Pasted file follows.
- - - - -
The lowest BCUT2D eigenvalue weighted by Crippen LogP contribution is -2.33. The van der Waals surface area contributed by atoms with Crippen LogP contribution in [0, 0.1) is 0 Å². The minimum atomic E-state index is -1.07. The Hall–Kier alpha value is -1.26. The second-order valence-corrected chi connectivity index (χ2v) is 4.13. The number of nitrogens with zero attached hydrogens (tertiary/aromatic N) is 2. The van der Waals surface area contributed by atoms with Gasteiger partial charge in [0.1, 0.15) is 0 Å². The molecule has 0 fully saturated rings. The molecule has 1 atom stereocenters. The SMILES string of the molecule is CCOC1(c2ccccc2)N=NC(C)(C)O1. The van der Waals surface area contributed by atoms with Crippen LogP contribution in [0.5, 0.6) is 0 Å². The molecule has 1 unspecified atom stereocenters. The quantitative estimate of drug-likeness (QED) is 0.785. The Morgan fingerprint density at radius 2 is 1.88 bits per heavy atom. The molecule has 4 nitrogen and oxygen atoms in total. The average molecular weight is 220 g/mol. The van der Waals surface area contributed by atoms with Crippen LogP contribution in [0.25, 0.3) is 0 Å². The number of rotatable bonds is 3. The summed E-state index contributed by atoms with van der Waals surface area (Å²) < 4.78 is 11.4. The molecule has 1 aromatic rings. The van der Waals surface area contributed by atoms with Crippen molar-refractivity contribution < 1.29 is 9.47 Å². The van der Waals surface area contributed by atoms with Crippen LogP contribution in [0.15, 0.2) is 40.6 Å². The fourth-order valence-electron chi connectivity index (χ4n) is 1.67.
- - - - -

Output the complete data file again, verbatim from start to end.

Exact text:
The lowest BCUT2D eigenvalue weighted by Crippen LogP contribution is -2.33. The van der Waals surface area contributed by atoms with Crippen LogP contribution in [0, 0.1) is 0 Å². The minimum atomic E-state index is -1.07. The Hall–Kier alpha value is -1.26. The second-order valence-corrected chi connectivity index (χ2v) is 4.13. The number of nitrogens with zero attached hydrogens (tertiary/aromatic N) is 2. The van der Waals surface area contributed by atoms with Gasteiger partial charge in [0.1, 0.15) is 0 Å². The molecule has 0 fully saturated rings. The molecule has 1 atom stereocenters. The SMILES string of the molecule is CCOC1(c2ccccc2)N=NC(C)(C)O1. The van der Waals surface area contributed by atoms with Crippen LogP contribution in [0.5, 0.6) is 0 Å². The molecule has 1 unspecified atom stereocenters. The quantitative estimate of drug-likeness (QED) is 0.785. The Morgan fingerprint density at radius 2 is 1.88 bits per heavy atom. The molecule has 4 nitrogen and oxygen atoms in total. The average molecular weight is 220 g/mol. The van der Waals surface area contributed by atoms with Crippen LogP contribution in [0.25, 0.3) is 0 Å². The number of rotatable bonds is 3. The summed E-state index contributed by atoms with van der Waals surface area (Å²) < 4.78 is 11.4. The molecule has 1 aromatic rings. The van der Waals surface area contributed by atoms with Crippen molar-refractivity contribution < 1.29 is 9.47 Å². The van der Waals surface area contributed by atoms with Crippen LogP contribution in [0.15, 0.2) is 40.6 Å². The fourth-order valence-electron chi connectivity index (χ4n) is 1.67.